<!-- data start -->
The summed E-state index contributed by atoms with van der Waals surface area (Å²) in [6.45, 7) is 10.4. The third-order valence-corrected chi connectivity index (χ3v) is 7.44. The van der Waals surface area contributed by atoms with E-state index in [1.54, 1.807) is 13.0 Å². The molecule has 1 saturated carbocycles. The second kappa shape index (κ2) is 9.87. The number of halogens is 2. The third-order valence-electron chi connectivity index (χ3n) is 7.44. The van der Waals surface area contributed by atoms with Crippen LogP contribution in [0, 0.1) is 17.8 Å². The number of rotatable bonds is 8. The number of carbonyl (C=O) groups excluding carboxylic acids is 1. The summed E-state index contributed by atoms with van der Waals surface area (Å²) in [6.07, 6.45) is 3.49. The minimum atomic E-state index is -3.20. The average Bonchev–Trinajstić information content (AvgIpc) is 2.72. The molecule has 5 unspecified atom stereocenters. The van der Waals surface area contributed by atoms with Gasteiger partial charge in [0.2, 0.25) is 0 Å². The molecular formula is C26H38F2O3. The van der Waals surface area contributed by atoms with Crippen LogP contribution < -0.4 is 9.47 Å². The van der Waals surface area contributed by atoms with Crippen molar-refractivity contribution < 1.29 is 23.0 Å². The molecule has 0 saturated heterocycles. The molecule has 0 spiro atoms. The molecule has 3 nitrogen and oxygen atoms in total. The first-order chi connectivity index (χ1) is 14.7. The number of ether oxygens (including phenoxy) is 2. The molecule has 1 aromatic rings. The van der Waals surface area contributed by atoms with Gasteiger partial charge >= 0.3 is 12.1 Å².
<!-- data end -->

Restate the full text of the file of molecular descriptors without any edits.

The summed E-state index contributed by atoms with van der Waals surface area (Å²) in [6.45, 7) is 10.4. The third-order valence-corrected chi connectivity index (χ3v) is 7.44. The van der Waals surface area contributed by atoms with E-state index in [1.54, 1.807) is 13.0 Å². The molecule has 1 saturated carbocycles. The second kappa shape index (κ2) is 9.87. The number of halogens is 2. The third-order valence-electron chi connectivity index (χ3n) is 7.44. The van der Waals surface area contributed by atoms with Crippen LogP contribution in [0, 0.1) is 17.8 Å². The number of rotatable bonds is 8. The number of carbonyl (C=O) groups excluding carboxylic acids is 1. The summed E-state index contributed by atoms with van der Waals surface area (Å²) in [6.07, 6.45) is 3.49. The minimum atomic E-state index is -3.20. The average Bonchev–Trinajstić information content (AvgIpc) is 2.72. The molecule has 5 unspecified atom stereocenters. The van der Waals surface area contributed by atoms with Gasteiger partial charge in [0.2, 0.25) is 0 Å². The molecular formula is C26H38F2O3. The van der Waals surface area contributed by atoms with Crippen LogP contribution < -0.4 is 9.47 Å². The van der Waals surface area contributed by atoms with Crippen molar-refractivity contribution < 1.29 is 23.0 Å². The molecule has 0 saturated heterocycles. The molecule has 0 spiro atoms. The molecule has 3 nitrogen and oxygen atoms in total. The first-order chi connectivity index (χ1) is 14.7. The number of ether oxygens (including phenoxy) is 2. The molecule has 1 aromatic rings. The van der Waals surface area contributed by atoms with Gasteiger partial charge >= 0.3 is 12.1 Å².